WASHINGTON - Groups representing the
nation's military veterans say they are "howling
mad" that the Republican leadership in the House
of Representatives backpedaled on a promise to approve
$1.8 billion for healthcare funding and caused
substantial delays in service personnel receiving
"We have a situation. The demand
(for treatment) has grown enormously and the funding
has not kept up for it, and as a result you have the
rules being changed and people not being able to get
into the system," said Richard Fuller, national
legislative director for the Paralyzed Veterans of
and other veterans advocacy groups say some 135,000
veterans and active-duty military personnel are
waiting six months or longer to obtain medical care in
government-run veterans hospitals and medical centers.
having a major battle with Congress over this, so the
administration has not requested sufficient funding.
By our calculations the appropriation for the next
fiscal year needs to be at least $1.8 billion above
where it is in the administration's request,"
Fuller told United Press International.
Department of Veterans Affairs, a $56 billion agency,
reports that 1 million veterans received medical care
in government-run hospitals, medical centers and
nursing homes in 1995, the year for which the most
recent data is available. That number is down from a
decade earlier when 1.4 million military personnel
VA operates 163 hospitals, 850 ambulatory care and
community-based clinics and 120 national cemeteries.
The House Committee on Veterans' Affairs reported
medical care funding had increased 51 percent since
1996, but the number of veterans enrolled in the VA
jumped 71 percent during the same period.
dispute over funding comes as the United States has
more than 368,900 Army troops deployed to 120
countries, and 12,500 Marines to Afghanistan, Iraq and
the region near Liberia. Deployment figures for the
Navy were not readily available.
issue is $1.8 billion in additional funding that
veterans groups say the GOP House leadership promised
it would approve in order to lessen the overwhelming
burden faced by VA medical facilities in recent years
treating troops returning from war zones. Fuller said
the leadership refused to place the money in the
VA-Department of Housing and Urban Development
appropriations package, which left a bitter taste with
House initially in the budget resolution had placed
that additional $1.8 billion in there, but the
Republican leadership actually refused to put it in
the appropriation. (They said) 'We promise you you'll
get it,' and then we got double-crossed in the House
version of the appropriation," Fuller said.
been howling mad about that," Fuller told UPI.
said the GOP leadership in May invited the groups in
and used them as "props" during a news
conference announcing at which they proudly announced
the VA would receive the money. During the media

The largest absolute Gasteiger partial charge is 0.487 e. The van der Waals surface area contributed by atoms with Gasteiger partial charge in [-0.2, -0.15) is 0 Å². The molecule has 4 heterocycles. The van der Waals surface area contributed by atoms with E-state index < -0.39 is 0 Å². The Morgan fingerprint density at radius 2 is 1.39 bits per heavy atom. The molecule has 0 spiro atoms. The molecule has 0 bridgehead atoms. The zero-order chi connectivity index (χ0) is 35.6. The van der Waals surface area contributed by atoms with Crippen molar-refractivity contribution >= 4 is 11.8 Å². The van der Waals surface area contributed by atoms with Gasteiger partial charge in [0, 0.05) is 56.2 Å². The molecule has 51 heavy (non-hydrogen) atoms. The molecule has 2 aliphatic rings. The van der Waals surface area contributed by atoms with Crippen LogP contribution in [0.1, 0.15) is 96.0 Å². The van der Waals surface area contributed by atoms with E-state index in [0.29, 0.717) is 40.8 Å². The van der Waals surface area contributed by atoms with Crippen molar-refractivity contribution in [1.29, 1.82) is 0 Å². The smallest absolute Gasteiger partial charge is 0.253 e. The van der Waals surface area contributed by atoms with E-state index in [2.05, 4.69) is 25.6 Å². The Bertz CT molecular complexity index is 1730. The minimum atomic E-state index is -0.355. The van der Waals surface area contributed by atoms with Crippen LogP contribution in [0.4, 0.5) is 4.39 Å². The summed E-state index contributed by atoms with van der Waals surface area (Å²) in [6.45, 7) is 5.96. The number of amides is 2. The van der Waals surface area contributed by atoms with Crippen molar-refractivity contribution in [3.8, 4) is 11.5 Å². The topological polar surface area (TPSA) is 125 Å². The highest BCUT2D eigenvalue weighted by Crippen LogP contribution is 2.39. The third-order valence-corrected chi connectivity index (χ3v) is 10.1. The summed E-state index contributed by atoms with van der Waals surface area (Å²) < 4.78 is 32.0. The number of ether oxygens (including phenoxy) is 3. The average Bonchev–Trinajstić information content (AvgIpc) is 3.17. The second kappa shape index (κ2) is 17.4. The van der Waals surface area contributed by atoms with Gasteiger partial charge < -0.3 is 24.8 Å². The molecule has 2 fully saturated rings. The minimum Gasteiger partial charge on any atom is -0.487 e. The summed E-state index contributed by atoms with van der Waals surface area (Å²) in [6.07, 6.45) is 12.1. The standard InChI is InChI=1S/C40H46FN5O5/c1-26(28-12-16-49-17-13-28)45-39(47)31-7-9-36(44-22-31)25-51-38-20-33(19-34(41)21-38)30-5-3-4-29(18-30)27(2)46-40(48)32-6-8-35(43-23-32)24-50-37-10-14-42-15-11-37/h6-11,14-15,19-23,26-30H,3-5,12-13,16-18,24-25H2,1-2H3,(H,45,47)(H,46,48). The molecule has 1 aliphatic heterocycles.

event, Republican Conference Chairwoman Deborah Pryce,
R-Ohio; Veterans' Affairs Committee Chairman Rep.
Christopher Smith, R-N.J.; and Veterans' Affairs
Health Subcommittee Chairman Rep. Rob Simmons, R-Conn.,
disputed allegations by the Democratic caucus that the
funding had been cut.
is a great budget for America's veterans," Smith
told reporters at the time. "Funding for health
services alone would increase by $3.1 billion to $27
billion, more than 90 percent of which goes to
service-connected disabled or poor veterans. That's a
12.9-percent increase for medical care and it comes on
top of the 12-percent increase that we provided for
Dickinson, communications director for the House
Veterans' Affairs Committee, told UPI the reason the
bill did not pass was that some lawmakers believed the
level of funding for healthcare was inadequate.
Bush asked Congress to set aside $25.4 billion for
veterans' medical services in the VA-HUD
appropriations bill for fiscal year 2004. The House
Budget Resolution provided $27.1 billion,
approximately $1.8 billion over the administration
request. Lawmakers voted 51-50 against final passage
of the resolution.
said the Senate bill and the conference committee
would give lawmakers a second chance to increase
funding. He also acknowledged that veterans groups
were blaming Republicans for halting the passage of
the funding package.
have to be aware that only 50 Democrats voted to stop
the bill with the inadequate funding," Dickerson
1998 law expanded veterans' eligibility for healthcare
and essentially changed how the medical system for
veterans works. Under the old system, the focus was on
inpatient care. For example, to receive a pair of
crutches, a veteran would have to have spent time as
an inpatient at a veterans' hospital.
new system opened more than 800 outpatient medical
centers throughout the United States that featured low
co-payments for prescriptions. The changes made the
veterans' healthcare system accessible and more
affordable, Fuller said.
VA became a good deal," Fuller pointed out.
Joe Violante, national legislative director for the
Disabled Veterans of America, told UPI that delays in
treatment have forced veterans out of the VA system
and into private sector.
lack of money, Violante maintained, resulted in a
shortage of facilities as well as a shortage of
doctors and nurses. He contended the situation has
been years in the making, but lawmakers are breaking
commitments it made to America's fighting men and
are being broken," Violante said, adding that
veterans are dying from a lack of care. "Vets are
not a top priority."
groups are turning to the Senate to fix the problem
and stress that the House members have time to change
their minds. If they don't, Violante said, lawmakers
could expect veterans to respond at the ballot box in
are only a year and a half away," Violante said.